First of all, in an era of hugely comprehensive biographies (pick your tomes as you will) one soon realizes that not every figure requires such coverage, nor is there necessarily always the requisite evidence to support six hundred pages.  Jazz biographers sometimes act as if they know no one will ever write a biography of Kid X again, so they cram their pages every available piece of data, including lists of gigs and travel details.

As a scholar, I admire the thoroughness, the diligence, and the scope of such information-gathering, and I know that the resulting book will be useful to future generations.  As a reader, I find the fact-avalanche daunting: I imagine a parade of appendices so that I could continue reading about the main drama.  And sometimes the lives of jazz musicians are only interesting because we are in love with the music that they make.  As a result, many of the most weighty jazz biographies — although I come to them with anticipation — feel heavy in my hands before their subject is 35.

Mark Miller writes books that look and feel like volumes of poetry, as if you could put such a book in a jacket pocket, smaller than an iPad.  (This book, by the way, is beautifully done by the Mercury Press and I found no misprints — something remarkable — and there are precious photographs I’d never even imagined.)  WAY DOWN THAT LONESOME ROAD is just over 150 pages of text, which would be several decent-sized chapters for one of our more expansive writers.  To be candid, this review is longer than many of Miller’s chapters.

It isn’t that Miller’s story is limited or short on interest.  In fact, even if you knew nothing of Johnson, a number of intriguing issues arise here: the drama of the last five years of the life of a performing artist; an African-American artist in a country he wasn’t born in; the politics of gigging, publicity, getting recognition, making money; what happens to a “former” star, and more.

Yet this isn’t a sad sad story.

Many jazz chronicles intentionally thrive on victimization: poor Bix, poor Bird, and more.  Miller clearly loves Lonnie Johnson (and saw him perform — once — at an epiphanic moment in 1970) and grieves for him, but this book is not an elegy for someone brutalized, nor an indictment of an ungrateful society.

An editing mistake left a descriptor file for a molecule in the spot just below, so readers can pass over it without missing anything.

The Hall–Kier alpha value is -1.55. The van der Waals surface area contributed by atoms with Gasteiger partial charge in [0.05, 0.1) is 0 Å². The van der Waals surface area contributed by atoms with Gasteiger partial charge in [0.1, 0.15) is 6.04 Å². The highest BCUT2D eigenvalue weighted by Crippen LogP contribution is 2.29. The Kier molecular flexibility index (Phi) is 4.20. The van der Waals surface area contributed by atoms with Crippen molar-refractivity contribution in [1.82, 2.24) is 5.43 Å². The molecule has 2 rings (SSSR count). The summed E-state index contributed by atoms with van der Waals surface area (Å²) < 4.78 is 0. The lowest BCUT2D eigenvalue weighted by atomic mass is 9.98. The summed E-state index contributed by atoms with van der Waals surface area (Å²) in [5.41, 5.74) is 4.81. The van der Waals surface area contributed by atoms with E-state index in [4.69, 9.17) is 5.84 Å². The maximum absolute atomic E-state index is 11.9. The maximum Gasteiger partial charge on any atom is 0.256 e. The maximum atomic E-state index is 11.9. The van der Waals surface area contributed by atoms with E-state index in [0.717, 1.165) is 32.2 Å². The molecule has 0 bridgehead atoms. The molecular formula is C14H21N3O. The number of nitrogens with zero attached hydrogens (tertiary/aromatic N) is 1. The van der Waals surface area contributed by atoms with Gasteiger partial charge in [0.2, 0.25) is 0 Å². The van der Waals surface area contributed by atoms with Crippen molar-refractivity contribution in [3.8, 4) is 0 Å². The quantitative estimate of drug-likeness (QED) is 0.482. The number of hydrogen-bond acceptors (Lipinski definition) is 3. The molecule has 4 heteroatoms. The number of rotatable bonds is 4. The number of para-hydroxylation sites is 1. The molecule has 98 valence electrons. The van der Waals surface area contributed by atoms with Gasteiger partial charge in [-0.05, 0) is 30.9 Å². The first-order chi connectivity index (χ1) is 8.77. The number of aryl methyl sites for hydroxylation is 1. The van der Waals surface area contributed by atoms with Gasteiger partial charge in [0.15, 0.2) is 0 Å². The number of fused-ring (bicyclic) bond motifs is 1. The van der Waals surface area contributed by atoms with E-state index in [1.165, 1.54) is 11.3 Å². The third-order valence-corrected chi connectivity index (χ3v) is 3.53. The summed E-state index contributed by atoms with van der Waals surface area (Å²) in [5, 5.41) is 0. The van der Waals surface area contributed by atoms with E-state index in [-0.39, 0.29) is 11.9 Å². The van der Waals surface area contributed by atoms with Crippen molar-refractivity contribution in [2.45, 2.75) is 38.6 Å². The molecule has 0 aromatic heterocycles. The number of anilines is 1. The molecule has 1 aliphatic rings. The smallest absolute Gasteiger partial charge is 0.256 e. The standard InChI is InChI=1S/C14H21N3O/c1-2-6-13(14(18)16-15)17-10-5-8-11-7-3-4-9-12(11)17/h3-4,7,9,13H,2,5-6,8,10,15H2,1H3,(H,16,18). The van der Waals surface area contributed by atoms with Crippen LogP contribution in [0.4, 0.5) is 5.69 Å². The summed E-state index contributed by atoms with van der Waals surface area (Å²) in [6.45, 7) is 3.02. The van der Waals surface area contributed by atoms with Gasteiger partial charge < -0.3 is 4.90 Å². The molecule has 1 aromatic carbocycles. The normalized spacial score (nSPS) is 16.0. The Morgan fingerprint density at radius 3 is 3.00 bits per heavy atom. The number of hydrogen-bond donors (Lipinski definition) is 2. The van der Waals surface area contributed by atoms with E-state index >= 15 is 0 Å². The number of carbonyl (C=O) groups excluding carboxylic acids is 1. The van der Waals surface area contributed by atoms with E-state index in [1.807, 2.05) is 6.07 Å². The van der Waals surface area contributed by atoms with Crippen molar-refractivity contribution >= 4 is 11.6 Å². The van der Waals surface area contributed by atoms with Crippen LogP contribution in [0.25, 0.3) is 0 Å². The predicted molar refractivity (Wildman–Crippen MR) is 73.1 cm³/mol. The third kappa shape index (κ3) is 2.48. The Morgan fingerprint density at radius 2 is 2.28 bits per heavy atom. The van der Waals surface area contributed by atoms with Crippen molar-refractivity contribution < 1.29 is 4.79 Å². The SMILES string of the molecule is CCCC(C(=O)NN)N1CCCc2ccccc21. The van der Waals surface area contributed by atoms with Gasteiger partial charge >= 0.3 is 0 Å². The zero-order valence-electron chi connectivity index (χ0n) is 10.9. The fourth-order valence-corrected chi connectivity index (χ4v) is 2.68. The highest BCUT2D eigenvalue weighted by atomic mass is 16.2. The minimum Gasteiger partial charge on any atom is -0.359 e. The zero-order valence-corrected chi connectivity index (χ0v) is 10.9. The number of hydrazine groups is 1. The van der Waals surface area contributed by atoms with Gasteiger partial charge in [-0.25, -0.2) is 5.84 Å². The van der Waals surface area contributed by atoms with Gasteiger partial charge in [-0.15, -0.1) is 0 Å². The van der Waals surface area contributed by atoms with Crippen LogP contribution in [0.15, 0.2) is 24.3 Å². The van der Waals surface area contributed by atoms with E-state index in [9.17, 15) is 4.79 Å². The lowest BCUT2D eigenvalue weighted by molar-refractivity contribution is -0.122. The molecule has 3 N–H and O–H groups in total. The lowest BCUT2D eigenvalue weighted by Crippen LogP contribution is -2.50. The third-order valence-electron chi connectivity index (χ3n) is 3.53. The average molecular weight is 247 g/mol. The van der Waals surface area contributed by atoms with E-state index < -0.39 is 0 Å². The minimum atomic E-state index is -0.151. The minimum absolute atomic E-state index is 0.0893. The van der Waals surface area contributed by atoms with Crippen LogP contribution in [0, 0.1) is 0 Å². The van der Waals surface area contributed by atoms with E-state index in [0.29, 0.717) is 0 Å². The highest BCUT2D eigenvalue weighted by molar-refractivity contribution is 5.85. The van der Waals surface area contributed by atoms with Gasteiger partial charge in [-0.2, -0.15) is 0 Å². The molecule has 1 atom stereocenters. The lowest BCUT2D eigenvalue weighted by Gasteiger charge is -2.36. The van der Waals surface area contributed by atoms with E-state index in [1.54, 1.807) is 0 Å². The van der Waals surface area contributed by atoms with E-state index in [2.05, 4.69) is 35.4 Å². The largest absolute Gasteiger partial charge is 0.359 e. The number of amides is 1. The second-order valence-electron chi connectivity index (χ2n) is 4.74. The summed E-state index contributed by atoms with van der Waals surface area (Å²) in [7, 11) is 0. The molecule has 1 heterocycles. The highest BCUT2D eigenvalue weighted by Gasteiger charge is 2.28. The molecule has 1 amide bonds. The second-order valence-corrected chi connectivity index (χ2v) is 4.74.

None of the above.  Rather, in vignette-sized chapters of a few pages (each taking as long as a 78 side if you are a quick reader), Miller delineates the shape of Lonnie’s last years — how the “roamin’ rambler” arrived in his final city, Toronto.  Miller sketches in Johnson’s early and middle career for the first forty pages of the book.  In this section, Miller neatly balances his sense of the man — a mix of seriousness and mischief, of modesty and pride — his travels (Miller is particularly good on his feel for the overlapping worlds of jazz, blues, vaudeville, and recordings) and the music he produced, on and off records.

Louis Armstrong, Eddie Lang, and Bessie Smith make appearances here, although Miller is not someone obsessed with chronicling every note recorded.  But when he does write about the music, he hears a great deal and reveals it to us.

It’s when Lonnie Johnson arrives in Toronto that the pace slows down in a very gratifying way.  For not only has Miller followed Lonnie’s trail through the newspapers and the jazz magazines of the time (the book is dedicated to the late John Norris, much-missed; Patrick Scott, a champion of Lonnie’s who could be vitriolic, also appears) but he has spoken to people who knew Lonnie, who sewed up a pair of his ripped trousers, who ate ice cream with him, who saw him perform, who loved him, who saw him sit on the floor and play with a pair of kittens.

Young blues guitarists and old colleagues (including Louis Armstrong) come in and out of the text; this book includes both Don Ewell and Lady Iris Mountbatten, B.B. King, Buddy Guy, and Jim Galloway.  I marvel at Miller’s gift for weaving reminiscence and data, impressionistic illustration and quotations, into an entrancing whole.  Many jazz books feel like the sweet necrology: their subject is dead, and all the people recalling the subject are dead, too.  Not so here: the book is full of sharply-realized affectionate stories told by very alive people.